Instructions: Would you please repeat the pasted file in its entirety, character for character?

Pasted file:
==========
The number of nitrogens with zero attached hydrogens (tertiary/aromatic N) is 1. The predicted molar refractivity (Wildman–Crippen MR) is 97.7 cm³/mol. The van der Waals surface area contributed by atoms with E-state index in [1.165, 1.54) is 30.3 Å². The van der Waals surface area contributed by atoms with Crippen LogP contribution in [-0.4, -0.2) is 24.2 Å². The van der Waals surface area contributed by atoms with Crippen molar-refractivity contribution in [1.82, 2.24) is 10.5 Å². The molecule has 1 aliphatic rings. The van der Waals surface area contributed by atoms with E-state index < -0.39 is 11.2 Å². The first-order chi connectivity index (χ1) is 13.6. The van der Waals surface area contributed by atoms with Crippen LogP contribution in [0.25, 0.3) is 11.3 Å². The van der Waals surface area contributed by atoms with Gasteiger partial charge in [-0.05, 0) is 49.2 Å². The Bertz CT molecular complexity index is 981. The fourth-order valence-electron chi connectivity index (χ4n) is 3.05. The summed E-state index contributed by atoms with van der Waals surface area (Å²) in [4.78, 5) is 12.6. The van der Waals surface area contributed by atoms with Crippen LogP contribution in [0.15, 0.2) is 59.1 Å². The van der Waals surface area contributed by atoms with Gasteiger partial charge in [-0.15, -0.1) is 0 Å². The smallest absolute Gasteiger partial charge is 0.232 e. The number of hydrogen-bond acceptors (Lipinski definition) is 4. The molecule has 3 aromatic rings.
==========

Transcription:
The number of nitrogens with zero attached hydrogens (tertiary/aromatic N) is 1. The predicted molar refractivity (Wildman–Crippen MR) is 97.7 cm³/mol. The van der Waals surface area contributed by atoms with E-state index in [1.165, 1.54) is 30.3 Å². The van der Waals surface area contributed by atoms with Crippen LogP contribution in [-0.4, -0.2) is 24.2 Å². The van der Waals surface area contributed by atoms with Crippen molar-refractivity contribution in [1.82, 2.24) is 10.5 Å². The molecule has 1 aliphatic rings. The van der Waals surface area contributed by atoms with E-state index < -0.39 is 11.2 Å². The first-order chi connectivity index (χ1) is 13.6. The van der Waals surface area contributed by atoms with Crippen LogP contribution in [0.25, 0.3) is 11.3 Å². The van der Waals surface area contributed by atoms with Gasteiger partial charge in [-0.05, 0) is 49.2 Å². The Bertz CT molecular complexity index is 981. The fourth-order valence-electron chi connectivity index (χ4n) is 3.05. The summed E-state index contributed by atoms with van der Waals surface area (Å²) in [4.78, 5) is 12.6. The van der Waals surface area contributed by atoms with Crippen LogP contribution in [0.15, 0.2) is 59.1 Å². The van der Waals surface area contributed by atoms with Gasteiger partial charge in [-0.15, -0.1) is 0 Å². The smallest absolute Gasteiger partial charge is 0.232 e. The number of hydrogen-bond acceptors (Lipinski definition) is 4. The molecule has 3 aromatic rings.